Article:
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THE ALTERNATIVES | 15 MINUTES WITH ...

Todd Christensen

March 18, 2004|Leslee Komaiko

Location scout and manager Todd Christensen has worked on films from "Pearl Harbor" to "Stuart Little 2." He recently scouted locations for a feature set in 1950s Los Angeles.

People imagine location scouts just drive around the city photographing buildings and knocking on doors. Is this accurate? Once you look at a location, you have to find out what the other neighbors are like. You have to understand where to park the company to keep them in close proximity. You have to deal with whether you can close roads down ... and restrictions that any business area might impose.

You must get yelled at on occasion. I've never been yelled at scouting. Sometimes during the filming process people get upset. Maybe it's the number of people who show up. Maybe a truck parks in front of their place, or someone walks across their yard.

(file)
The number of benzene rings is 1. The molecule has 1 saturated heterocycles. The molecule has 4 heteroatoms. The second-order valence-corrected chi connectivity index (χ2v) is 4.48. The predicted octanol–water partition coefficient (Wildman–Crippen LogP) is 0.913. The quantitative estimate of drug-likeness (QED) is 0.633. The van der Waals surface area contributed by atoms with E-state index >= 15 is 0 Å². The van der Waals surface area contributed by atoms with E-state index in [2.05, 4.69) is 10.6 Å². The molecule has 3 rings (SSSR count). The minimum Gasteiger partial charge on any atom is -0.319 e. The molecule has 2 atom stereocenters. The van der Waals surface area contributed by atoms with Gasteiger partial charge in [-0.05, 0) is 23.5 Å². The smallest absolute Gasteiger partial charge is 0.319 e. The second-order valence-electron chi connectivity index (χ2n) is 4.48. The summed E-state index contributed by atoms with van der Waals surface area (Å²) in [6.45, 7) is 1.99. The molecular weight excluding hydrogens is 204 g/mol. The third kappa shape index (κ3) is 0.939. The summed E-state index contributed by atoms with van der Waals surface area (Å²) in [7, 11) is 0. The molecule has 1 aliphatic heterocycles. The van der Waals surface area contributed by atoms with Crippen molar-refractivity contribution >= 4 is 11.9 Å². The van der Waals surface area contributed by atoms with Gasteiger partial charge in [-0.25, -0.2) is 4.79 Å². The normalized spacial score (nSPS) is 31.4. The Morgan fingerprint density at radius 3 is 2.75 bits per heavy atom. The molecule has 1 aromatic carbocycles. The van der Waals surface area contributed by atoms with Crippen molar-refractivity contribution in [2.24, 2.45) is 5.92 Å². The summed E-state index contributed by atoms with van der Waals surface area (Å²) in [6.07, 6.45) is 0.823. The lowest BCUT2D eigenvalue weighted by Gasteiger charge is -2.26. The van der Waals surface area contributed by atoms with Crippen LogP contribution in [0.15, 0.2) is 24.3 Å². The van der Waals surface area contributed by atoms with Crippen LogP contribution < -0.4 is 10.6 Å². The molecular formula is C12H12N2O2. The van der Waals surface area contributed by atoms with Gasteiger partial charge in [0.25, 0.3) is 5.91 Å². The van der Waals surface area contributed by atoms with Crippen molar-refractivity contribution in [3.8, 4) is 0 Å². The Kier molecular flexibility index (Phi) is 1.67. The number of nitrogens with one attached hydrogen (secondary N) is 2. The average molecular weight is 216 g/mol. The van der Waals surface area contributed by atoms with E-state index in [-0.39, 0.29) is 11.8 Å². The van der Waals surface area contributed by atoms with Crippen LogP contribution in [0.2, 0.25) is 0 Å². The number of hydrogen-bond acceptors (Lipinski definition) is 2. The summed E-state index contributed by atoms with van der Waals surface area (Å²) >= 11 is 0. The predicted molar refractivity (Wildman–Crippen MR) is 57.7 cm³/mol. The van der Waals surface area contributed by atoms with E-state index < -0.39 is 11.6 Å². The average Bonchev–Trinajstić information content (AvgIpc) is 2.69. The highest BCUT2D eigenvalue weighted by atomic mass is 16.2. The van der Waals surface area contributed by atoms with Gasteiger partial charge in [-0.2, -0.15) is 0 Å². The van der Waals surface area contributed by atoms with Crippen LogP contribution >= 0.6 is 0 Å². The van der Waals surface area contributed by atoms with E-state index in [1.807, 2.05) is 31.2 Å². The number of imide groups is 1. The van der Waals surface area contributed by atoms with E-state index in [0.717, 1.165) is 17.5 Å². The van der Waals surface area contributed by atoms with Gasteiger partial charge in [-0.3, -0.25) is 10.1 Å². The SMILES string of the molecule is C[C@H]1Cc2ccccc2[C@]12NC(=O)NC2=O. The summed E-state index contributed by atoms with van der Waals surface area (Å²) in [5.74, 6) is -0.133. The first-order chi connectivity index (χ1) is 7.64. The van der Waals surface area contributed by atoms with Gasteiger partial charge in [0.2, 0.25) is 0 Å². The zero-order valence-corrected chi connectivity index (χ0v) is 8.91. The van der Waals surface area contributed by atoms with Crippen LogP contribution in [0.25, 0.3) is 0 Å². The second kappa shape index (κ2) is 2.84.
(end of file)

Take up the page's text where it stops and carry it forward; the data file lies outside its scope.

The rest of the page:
Do you keep a wad of bills in your pocket to placate people? That used to be the case. Not so much anymore. In most neighborhoods, people just want to know what's going on and they want people to be courteous. We do make monetary settlements but we don't like to be taken advantage of.

Would you let someone shoot in your home? Yes. Without hesitation.

Things must go wrong. That's why there's insurance. I've had to refinish a floor and fix nicks on wall. It's always been minor. I've never blown up a house -- yet.

Are there cities Los Angeles can't play? New Orleans would be tough. But there are homes that look like New Orleans. What they do is get as much as they can here and then shoot establishing shots in those cities.

If you gave an Oscar for locations, which 2003 film would've won? I like "Big Fish" a lot and [location manager] Robin Citrin. It was sort of a magical film and it had great-looking locations.

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